Skip to content

Tag: philosophy

Another step on the path

Posted in books, and magick

I had another mini-epiphany while reading John Higgs’ book on the KLF. Higgs talked a lot about what Alan Moore calls the Ideaspace. Ideas are as real as reality, the theory goes. I’m typing this on a laptop. The laptop exists because someone had an idea for it. The couch I sit on was also just an idea, once. Everything humans have ever created came from ideas. Ideas, therefore, must be real. Not in the same way this sofa is real, but if the idea had never existed then there would be no sofas.

Moore’s Ideaspace has a lot in common with Plato’s realm of forms. Which I always thought was bunk. I don’t think, as Plato did, that the physical world isn’t the real world. I think perhaps Ideaspace and Jung’s collective unconscious are facets of reality, just as the physical is a facet.

After all, science can’t measure a thought. It can watch my brain light up when I think the thought, but it can’t see the thought. But I can share that thought with others. I can manipulate the thought inside my own head, and think about the thought. The thought is real. And now I’ve written the word “thought” enough times that it no longer looks real. Gotta love semantic fatigue. (And love the fact that the phenomenon has a name!)

And I’m sure I sound so amateur and basic when I discuss these things, because I’m taking baby steps along a path many others have tread. I don’t know where the path will lead. I’m not sure Enlightenment is really a thing. But I do feel myself changing and growing as I read, and I adore it.

Echo chambers and critical thinking

Posted in books, and magick

Lately I’ve been reading a ton of new-to-me authors. Books about philosophy and spirituality. I read a lot anyway, but my current selections have required a lot of deep thinking and critical thought.

I love it. Normally I read history or science, books where I am taking in facts written by an expert (or someone who has interviewed experts for the book). I don’t analyze them too much, just enjoy them. So flexing my mental muscles so much is delightful. I can almost feel my neurons lighting up with connections as I read and think. It’s glorious.

(And I’m thinking about doing a book blog. I used to, ages ago. Might resurrect that.)

I was talking to someone this morning about Jordan Peterson. I asked why he listened to the man, when he’s against trans rights. My acquaintance said he tries to listen to people whom he doesn’t agree with, and often finds value in some of their work even if he doesn’t like the person. And it got me thinking.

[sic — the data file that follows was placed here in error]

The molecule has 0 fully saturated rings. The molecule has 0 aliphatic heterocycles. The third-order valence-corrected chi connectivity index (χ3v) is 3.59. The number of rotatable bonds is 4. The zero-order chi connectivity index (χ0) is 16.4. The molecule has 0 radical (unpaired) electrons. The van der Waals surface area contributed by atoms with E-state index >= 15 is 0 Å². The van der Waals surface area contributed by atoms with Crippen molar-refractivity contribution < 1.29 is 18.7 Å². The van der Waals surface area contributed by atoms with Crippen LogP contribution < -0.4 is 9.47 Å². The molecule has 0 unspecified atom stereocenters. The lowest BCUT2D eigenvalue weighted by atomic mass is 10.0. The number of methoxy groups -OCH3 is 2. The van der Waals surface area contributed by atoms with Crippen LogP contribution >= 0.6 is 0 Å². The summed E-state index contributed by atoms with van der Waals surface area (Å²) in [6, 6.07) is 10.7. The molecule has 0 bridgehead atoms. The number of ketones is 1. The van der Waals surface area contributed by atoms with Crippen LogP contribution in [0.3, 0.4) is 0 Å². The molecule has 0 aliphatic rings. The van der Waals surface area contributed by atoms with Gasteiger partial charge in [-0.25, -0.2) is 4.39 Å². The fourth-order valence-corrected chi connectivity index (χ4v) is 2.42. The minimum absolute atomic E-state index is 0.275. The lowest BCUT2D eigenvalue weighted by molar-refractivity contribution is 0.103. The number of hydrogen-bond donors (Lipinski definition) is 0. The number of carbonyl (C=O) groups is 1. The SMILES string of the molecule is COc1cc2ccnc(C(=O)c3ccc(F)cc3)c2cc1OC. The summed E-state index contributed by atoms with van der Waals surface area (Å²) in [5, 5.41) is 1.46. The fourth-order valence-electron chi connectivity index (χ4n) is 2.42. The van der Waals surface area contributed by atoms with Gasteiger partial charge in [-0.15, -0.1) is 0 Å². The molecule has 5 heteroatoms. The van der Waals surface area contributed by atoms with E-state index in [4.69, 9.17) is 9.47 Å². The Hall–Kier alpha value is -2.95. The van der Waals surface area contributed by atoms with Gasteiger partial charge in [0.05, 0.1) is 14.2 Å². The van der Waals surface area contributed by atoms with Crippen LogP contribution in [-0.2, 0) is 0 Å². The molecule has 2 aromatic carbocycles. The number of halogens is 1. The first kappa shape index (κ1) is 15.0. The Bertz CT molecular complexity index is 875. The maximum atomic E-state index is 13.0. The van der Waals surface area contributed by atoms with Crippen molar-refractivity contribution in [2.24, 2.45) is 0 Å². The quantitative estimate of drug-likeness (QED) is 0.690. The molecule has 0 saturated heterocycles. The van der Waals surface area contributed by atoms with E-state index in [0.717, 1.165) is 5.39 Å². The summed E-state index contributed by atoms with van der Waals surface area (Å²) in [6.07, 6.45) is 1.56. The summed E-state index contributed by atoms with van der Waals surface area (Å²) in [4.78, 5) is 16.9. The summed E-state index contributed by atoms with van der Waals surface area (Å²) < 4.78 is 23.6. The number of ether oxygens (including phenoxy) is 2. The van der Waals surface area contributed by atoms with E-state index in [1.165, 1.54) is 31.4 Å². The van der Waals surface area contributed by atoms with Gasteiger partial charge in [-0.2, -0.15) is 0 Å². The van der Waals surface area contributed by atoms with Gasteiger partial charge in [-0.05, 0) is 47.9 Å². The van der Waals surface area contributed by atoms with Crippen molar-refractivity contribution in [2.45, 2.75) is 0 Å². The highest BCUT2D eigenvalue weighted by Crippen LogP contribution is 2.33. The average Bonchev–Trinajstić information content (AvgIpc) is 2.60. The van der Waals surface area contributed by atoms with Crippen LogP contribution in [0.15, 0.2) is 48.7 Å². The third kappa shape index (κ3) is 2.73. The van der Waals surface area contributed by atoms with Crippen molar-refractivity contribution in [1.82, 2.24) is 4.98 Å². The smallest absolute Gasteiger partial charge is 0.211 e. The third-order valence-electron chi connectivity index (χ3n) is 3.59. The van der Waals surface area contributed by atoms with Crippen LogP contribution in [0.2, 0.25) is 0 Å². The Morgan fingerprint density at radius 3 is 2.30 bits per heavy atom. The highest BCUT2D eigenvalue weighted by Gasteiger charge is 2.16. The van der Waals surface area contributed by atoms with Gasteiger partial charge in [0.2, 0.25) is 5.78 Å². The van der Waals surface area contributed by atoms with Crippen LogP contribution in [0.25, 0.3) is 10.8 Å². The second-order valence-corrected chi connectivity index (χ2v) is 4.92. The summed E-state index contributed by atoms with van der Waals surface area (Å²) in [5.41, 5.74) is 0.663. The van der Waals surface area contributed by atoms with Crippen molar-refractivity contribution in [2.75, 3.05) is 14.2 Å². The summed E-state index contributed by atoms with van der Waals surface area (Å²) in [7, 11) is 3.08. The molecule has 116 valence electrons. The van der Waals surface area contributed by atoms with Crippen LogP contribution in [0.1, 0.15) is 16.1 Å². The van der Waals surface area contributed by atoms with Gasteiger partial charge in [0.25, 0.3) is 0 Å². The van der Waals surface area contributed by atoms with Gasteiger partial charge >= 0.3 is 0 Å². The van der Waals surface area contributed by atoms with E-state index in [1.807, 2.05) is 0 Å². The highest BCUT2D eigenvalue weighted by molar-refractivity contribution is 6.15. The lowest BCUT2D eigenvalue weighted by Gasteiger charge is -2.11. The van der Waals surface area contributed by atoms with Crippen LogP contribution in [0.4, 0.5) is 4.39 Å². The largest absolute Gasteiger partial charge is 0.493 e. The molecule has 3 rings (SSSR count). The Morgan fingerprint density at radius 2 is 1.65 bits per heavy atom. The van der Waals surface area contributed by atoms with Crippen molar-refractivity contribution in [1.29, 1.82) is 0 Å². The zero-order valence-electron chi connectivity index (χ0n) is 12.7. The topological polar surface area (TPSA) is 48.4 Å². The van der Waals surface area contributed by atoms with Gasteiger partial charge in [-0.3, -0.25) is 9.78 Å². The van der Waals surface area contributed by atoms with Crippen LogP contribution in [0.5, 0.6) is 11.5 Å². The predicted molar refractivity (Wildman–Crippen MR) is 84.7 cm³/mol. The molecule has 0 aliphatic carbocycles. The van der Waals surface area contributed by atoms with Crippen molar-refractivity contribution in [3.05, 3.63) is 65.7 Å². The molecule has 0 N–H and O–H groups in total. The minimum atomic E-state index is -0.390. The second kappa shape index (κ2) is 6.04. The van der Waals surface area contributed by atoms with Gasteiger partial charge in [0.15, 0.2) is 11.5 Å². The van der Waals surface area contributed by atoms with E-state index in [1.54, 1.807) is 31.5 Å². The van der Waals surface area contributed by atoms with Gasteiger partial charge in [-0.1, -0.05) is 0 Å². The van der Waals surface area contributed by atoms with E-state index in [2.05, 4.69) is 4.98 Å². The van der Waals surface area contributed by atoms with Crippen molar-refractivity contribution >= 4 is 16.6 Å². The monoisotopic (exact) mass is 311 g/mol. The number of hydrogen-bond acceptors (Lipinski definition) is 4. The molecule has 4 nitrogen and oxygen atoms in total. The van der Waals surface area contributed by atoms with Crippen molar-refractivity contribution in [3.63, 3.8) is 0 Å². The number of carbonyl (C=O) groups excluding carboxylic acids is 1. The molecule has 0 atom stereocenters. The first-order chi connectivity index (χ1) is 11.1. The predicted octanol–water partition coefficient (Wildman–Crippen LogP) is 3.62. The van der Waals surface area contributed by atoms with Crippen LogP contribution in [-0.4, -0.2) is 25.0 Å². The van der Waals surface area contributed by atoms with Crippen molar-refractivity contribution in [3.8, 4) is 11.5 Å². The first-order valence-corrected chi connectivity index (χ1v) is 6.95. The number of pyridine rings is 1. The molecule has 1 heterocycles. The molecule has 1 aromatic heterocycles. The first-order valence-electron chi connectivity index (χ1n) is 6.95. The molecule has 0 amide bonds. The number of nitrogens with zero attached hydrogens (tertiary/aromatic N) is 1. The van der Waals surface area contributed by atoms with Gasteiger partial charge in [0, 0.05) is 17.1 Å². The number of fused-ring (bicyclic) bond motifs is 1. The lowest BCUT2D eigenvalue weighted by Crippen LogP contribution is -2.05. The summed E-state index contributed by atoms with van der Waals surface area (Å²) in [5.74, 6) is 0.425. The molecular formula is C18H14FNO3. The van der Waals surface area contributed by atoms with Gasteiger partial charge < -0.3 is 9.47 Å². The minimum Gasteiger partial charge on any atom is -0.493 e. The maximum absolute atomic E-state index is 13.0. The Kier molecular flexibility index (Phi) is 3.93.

On the internet, it’s really easy to get trapped in an echo chamber. It’s also easy to write off someone’s work completely if they say one problematic thing. I think my acquaintance is right; it’s more nuanced than that. Someone can be both great and terrible, and you can learn from the good parts even while acknowledging the bad.

For example, I’m currently reading Stuart Wilde’s Infinite Self. It’s a roller coaster of reactions. About 70% of what he says is worth listening to, and he makes some good points about ways to approach spirituality. But he also believes we shouldn’t help those worse off than us, because it would be interrupting their spiritual journey. And that there is no such thing as a truly innocent victim. It’s repugnant.

But I am reading every sentence with more awareness than I normally have, because I want to take in the good ideas and make use of them. I can separate the wheat from the chaff as I go, and appreciate a great idea when I see one. I’m also not getting angry about the things I don’t like. I’m analyzing, not getting overly emotional about it.

That said, I have no desire to financially support someone who is, like Peterson, transphobic. I will not buy his books (if he has any; I’ve only heard of him making YouTube videos, but I imagine there are books somewhere), I will get them through the library or borrow from friends. I suspect it’s a fine line to walk.

I’m going through a period of great personal growth right now, I think. Taking in new ideas, tasting them to see if they’re congruous with my personality and worldview, and incorporating the ones that pass muster. I’m also learning to speak up for myself more. I attempted to read Alan Chapman’s Baptist Head trilogy last week, and when it wasn’t to my tastes I bluntly said so to the people who suggested I read it. I was polite, but explained my reasoning. It was accepted and we all moved on. Even last year, I would have made some bland but positive comment about the book and then quickly changed the subject because I was afraid of making people angry when I dissented. So that’s growth, too.

This journey I unwittingly started on a month ago is taking me to new and wonderful places. Stay tuned.